Lesotho needs supporting PPP framework: World Bank

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Bereng Mpaki

THE World Bank has recommended that Lesotho should enact supporting laws and set up relevant structures to regulate the operation of public private partnership (PPP) initiatives.

The bank said this in the PPP Readiness Diagnostic report, which was recently tabled before principal secretaries and other senior government officials during a high level meeting by a team of World Bank Group consultants. The report further said there is a need for guidance, guidelines and standardised documents to support PPP.

The country report comes on the back of an assessment meant to improve Lesotho’s readiness to implement PPP’s.

Except a PPP policy that was adopted in 2017, Lesotho does not have any other form of legal framework such as PPP Act or Regulations, which are integral parts of a functional PPP environment.

Apart from the broad Public Sector Investment Committee, the country also does not have a specific PPP institutional structure, unit or steering committee. These form part of an institutional framework necessary to operate a functional PPP.

However, as a result of these short-comings, Lesotho has not had a pleasant experience in its first PPP venture in 2005 in the form of Queen ‘Mamohato Memorial Hospital (Tšepong Hospital), where the government has revealed that it spends more than half of its entire annual health budget on service payments to its private partner, Netcare.

By definition, a PPP is a contractual arrangement between the government and a private partner to deliver a public service. The arrangement involves risk sharing between both parties and performance based payments.

Part of the report reads: “PPP is best integrated within the legal and regulatory framework and institutional arrangements for public investment management and public financial management”.

“There is need to link public investment management and PPP with annual budgeting, optimal risk assessment and allocation; and ensuring that projects are affordable, bankable and provide value for money. Alignment between the PPP programme and individual projects is essential.”

The report also recommended the enactment of supporting laws and relevant structures.

“Lesotho should consider subordinate PPP legislation under existing primary legislation as an interim measure. Adoption of a PPP Act can be considered later.

“A PPP steering committee is missing from the existing institutional framework but may be necessary to ensure consensus and support for PPP project implementation.”

The report also said the country must assess the need for a PPP unit, what it would be, what it would do and how it would achieve it purpose.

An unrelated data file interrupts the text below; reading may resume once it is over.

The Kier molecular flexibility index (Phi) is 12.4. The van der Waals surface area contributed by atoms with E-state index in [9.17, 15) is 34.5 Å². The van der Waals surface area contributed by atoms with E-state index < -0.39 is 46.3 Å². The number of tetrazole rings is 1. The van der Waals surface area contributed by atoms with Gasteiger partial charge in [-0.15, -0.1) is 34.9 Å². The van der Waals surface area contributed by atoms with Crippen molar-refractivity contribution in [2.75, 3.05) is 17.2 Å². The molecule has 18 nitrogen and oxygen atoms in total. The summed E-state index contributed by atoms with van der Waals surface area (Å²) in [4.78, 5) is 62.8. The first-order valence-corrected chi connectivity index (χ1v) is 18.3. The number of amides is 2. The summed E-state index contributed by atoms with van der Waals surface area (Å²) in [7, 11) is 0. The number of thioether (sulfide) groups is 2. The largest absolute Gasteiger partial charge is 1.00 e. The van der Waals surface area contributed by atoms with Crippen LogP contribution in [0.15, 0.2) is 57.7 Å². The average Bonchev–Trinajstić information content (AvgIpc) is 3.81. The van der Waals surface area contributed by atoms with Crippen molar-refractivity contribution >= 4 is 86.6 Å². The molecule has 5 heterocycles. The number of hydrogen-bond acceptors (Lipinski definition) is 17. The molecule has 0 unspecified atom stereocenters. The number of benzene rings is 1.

It further said the range of authority and decision-making; functions and activities of PPP units vary considerably in other countries and has evolved with time and changing circumstances.

“Many units have reoriented towards infrastructure project management and financing with the fiscal risk and affordability assessment being conducted by a different part of the Ministry of Finance.”

Below are the concluding thoughts from the report:

“Lesotho needs to decide on the time-frame, sequencing, availability and allocation of human and financial resources, the institutional framework and linkages, capacity and capability for improving public investment management, PPP; and public financial management (including public procurement and debt management).

“Most aspects are the subject to ongoing reviews, recommendations, and draft legislation/regulations.

“Building capacity and capability on all these fronts and trying to integrate activities and results at the same time while promoting understanding of PPP within government is a major challenge.”

The report however, warned that too many changes at one time will overload agencies, staff and systems and unintentionally fragment the unified nature of public financial management. Instead, the report recommends a phased basis of implementation on public investment management and PPP; considering interim arrangements.

“Actions could, for example be separated into those carried out in 0 to 18 months, 18 to 36 months and 36 to 60 months.”

For her part, principal secretary in the Ministry of Finance Motena Tšolo said Lesotho’s PPP programme is moving ahead with the adoption of the PPP policy in December 2017.

“An action plan for the implementation of the PPP policy is being prepared with assistance of the World Bank Group. Building on today’s high-level discussion, the action plan will set out the short, medium- and long-term actions that will help us realise the opportunities that PPP’s offer our communities,” Ms Tšolo said.

 

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